When Hannah turned two this January, she pretty much recognized all of the letters of the alphabet, so I decided to do a daily “circle time” that included learning about the calendar (months, days of the week) and a letter a week. I posted a big red uppercase letter and lowercase letter each week, keeping up the previous week’s letter for review. In this way, Hannah learned the basic phonetic sound for each letter. We finished the alphabet this summer, and Hannah kept asking for more letters, plus started trying to sound things out (she can only do the first two letters or so of a word, and then she guesses, often with hilarious results) so I thought we could slowly move to some new information.
I have a book called The Ordinary Parent’s Guide to Teaching Reading wherein the first 26 lessons are a review of the phonetic sounds Hannah already knows, but adding a few new items of information like the distinction between vowels and consonants, and using smaller index card sized letters. Each letter forms the verse of a poem. Hannah has enjoyed this so far, and likes to have me help her say the poem throughout the day. I figure we’ll do 2-3 of those lessons per week, as they are very short, and see how it goes. If we get to a point in the book where it seems she’s no longer getting it, I’ll slow down further or start over. Again, I want to keep her enjoying this. I recently checked out Teach Your Child to Read in 100 Easy Lessons and I might integrate that too after I finish reading it.
What I like most about the Ordinary Parent’s book is that the author doesn’t require you to link writing with reading, rather she identifies them as two separate skills. I think often kids are ready to read long before they are ready to write, and certainly I don’t want to hold Hannah back from learning her letters until she can write them well. I figure there is plenty of time for penmanship later.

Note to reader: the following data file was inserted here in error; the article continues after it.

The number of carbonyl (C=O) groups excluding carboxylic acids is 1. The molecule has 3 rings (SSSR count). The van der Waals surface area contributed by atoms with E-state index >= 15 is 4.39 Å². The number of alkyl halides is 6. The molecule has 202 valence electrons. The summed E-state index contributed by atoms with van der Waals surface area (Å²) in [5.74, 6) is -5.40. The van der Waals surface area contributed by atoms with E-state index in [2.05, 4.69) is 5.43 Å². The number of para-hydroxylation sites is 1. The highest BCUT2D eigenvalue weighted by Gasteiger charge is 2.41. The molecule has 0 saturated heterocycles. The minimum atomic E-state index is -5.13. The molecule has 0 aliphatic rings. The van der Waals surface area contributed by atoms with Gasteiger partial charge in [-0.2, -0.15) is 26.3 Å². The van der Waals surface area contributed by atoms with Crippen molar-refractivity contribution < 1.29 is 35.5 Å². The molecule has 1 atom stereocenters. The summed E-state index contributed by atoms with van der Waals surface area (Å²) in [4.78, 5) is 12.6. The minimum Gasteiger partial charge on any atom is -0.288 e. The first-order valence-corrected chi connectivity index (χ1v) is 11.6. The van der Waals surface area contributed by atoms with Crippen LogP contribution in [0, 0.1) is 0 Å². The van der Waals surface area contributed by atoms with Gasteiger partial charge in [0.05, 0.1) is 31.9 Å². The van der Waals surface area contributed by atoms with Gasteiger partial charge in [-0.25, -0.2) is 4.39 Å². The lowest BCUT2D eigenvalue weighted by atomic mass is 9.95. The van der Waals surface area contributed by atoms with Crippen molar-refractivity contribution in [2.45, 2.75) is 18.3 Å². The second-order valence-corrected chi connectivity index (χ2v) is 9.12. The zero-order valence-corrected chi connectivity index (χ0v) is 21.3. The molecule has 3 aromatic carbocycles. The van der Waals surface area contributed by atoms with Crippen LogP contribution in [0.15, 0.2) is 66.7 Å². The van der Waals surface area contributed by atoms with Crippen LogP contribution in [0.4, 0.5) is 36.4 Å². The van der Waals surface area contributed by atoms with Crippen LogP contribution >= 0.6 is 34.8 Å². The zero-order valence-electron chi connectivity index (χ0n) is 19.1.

We read a lot at our house. Books form a very large part of our day, and when you take the time to select and read excellent children’s books, you’ll find they are quite educational on a variety of topics. My criteria for good kids books is that they must have correct grammar (it’s truly appalling how many books out there are written using incorrect English!) and either cover topics in good rhyme or using good vocabulary, be interesting enough that I don’t mind reading them over and over again, and preferably have really excellent illustrations. I’ve gone through tons of lists of recommended books and so I realize that people’s taste in books is in many ways subjective and different families adopt different criteria for what they read. If you’re interested in more information on weeding out great books from twaddle, check out this article.
We have a variety of great ABC books, read about 15 other children’s books a day (at least), and we also read from books of nursery rhymes (rhyming is an important component of reading readiness apparently, plus nursery rhymes are good for cultural literacy), a book of nursery tales, books of poetry like A.A. Milne’s “When We Were Very Young,” and so forth. We also generally have a chapter book going – this fall I think we’re going to read “Mrs. Piggle Wiggle’s Farm” or maybe “The Wheel on the School.” Finally, I found a great book of short retellings of Shakespeare plays called “Twenty Beautiful Stories From Shakespeare” by Edith Nesbit, and we often read one of those at some point during the day – Hannah listens avidly and likes the pictures.
Based on a suggestion I found in “Teaching a Young Child to Read” I’ve started letting Hannah dictate emails to various relatives (if you want in on that action, send her an email and she will write back!), and we’re also going to start keeping a journal together of things we do, and I’m going to write down some of her stories as she tells them to me. I’ll also be using some word games and rhyming games I found in “Phonemic Awareness Activities” every now and then.
After some serious thought on foreign languages we’re doing some really basic exposure to French right now. We have a Brainy Baby French DVD out from the library that covers basic vocabulary and simple phrases with a background of classical music that the kids can watch a few times a week, and I have a set of Learnables French tapes from when I was homeschooled that they listen to while looking at the accompanying picture book. My idea is not to really teach the language in its entirety at this point, but rather just start exposing them to it. Eventually French is probably something we’ll do in a co-op. I do plan to add Latin starting when Hannah is five or so, probably using the Prima Latina program, because my sister-in-law did that with her boys for kindergarten with good results.
In case you missed the introduction to this series, you can read it here.